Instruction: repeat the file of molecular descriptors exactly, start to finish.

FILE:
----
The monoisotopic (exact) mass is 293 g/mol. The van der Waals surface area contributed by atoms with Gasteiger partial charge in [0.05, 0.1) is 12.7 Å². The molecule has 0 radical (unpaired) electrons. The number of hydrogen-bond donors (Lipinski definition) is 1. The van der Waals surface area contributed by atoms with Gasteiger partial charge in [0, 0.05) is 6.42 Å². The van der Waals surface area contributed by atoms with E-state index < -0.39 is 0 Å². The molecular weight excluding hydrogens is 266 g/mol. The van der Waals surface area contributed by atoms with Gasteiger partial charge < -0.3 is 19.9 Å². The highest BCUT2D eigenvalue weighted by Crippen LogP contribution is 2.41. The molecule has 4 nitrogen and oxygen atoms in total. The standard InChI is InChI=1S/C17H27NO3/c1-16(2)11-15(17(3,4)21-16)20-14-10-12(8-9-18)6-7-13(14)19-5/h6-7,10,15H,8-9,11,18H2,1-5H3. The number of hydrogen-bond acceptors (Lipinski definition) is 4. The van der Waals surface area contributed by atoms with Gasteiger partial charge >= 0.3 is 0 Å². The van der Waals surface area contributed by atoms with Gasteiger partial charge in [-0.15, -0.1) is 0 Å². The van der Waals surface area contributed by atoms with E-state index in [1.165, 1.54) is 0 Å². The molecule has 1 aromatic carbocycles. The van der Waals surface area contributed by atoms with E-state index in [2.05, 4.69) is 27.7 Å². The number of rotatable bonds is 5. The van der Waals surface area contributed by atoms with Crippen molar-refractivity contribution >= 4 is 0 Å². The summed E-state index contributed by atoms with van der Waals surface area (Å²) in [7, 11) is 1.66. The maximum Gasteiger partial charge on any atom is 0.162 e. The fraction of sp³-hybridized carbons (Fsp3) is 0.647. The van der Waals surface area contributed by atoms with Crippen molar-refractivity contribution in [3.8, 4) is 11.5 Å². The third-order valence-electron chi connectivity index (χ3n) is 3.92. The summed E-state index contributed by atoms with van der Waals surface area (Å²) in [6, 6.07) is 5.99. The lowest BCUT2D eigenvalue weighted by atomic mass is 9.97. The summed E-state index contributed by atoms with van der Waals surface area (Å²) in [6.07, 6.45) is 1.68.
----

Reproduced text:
The monoisotopic (exact) mass is 293 g/mol. The van der Waals surface area contributed by atoms with Gasteiger partial charge in [0.05, 0.1) is 12.7 Å². The molecule has 0 radical (unpaired) electrons. The number of hydrogen-bond donors (Lipinski definition) is 1. The van der Waals surface area contributed by atoms with Gasteiger partial charge in [0, 0.05) is 6.42 Å². The van der Waals surface area contributed by atoms with E-state index < -0.39 is 0 Å². The molecular weight excluding hydrogens is 266 g/mol. The van der Waals surface area contributed by atoms with Gasteiger partial charge < -0.3 is 19.9 Å². The highest BCUT2D eigenvalue weighted by Crippen LogP contribution is 2.41. The molecule has 4 nitrogen and oxygen atoms in total. The standard InChI is InChI=1S/C17H27NO3/c1-16(2)11-15(17(3,4)21-16)20-14-10-12(8-9-18)6-7-13(14)19-5/h6-7,10,15H,8-9,11,18H2,1-5H3. The number of hydrogen-bond acceptors (Lipinski definition) is 4. The van der Waals surface area contributed by atoms with Gasteiger partial charge >= 0.3 is 0 Å². The van der Waals surface area contributed by atoms with Gasteiger partial charge in [-0.15, -0.1) is 0 Å². The van der Waals surface area contributed by atoms with E-state index in [1.165, 1.54) is 0 Å². The molecule has 1 aromatic carbocycles. The van der Waals surface area contributed by atoms with E-state index in [2.05, 4.69) is 27.7 Å². The number of rotatable bonds is 5. The van der Waals surface area contributed by atoms with Crippen molar-refractivity contribution >= 4 is 0 Å². The summed E-state index contributed by atoms with van der Waals surface area (Å²) in [7, 11) is 1.66. The maximum Gasteiger partial charge on any atom is 0.162 e. The fraction of sp³-hybridized carbons (Fsp3) is 0.647. The van der Waals surface area contributed by atoms with Crippen molar-refractivity contribution in [3.8, 4) is 11.5 Å². The third-order valence-electron chi connectivity index (χ3n) is 3.92. The summed E-state index contributed by atoms with van der Waals surface area (Å²) in [6, 6.07) is 5.99. The lowest BCUT2D eigenvalue weighted by atomic mass is 9.97. The summed E-state index contributed by atoms with van der Waals surface area (Å²) in [6.07, 6.45) is 1.68.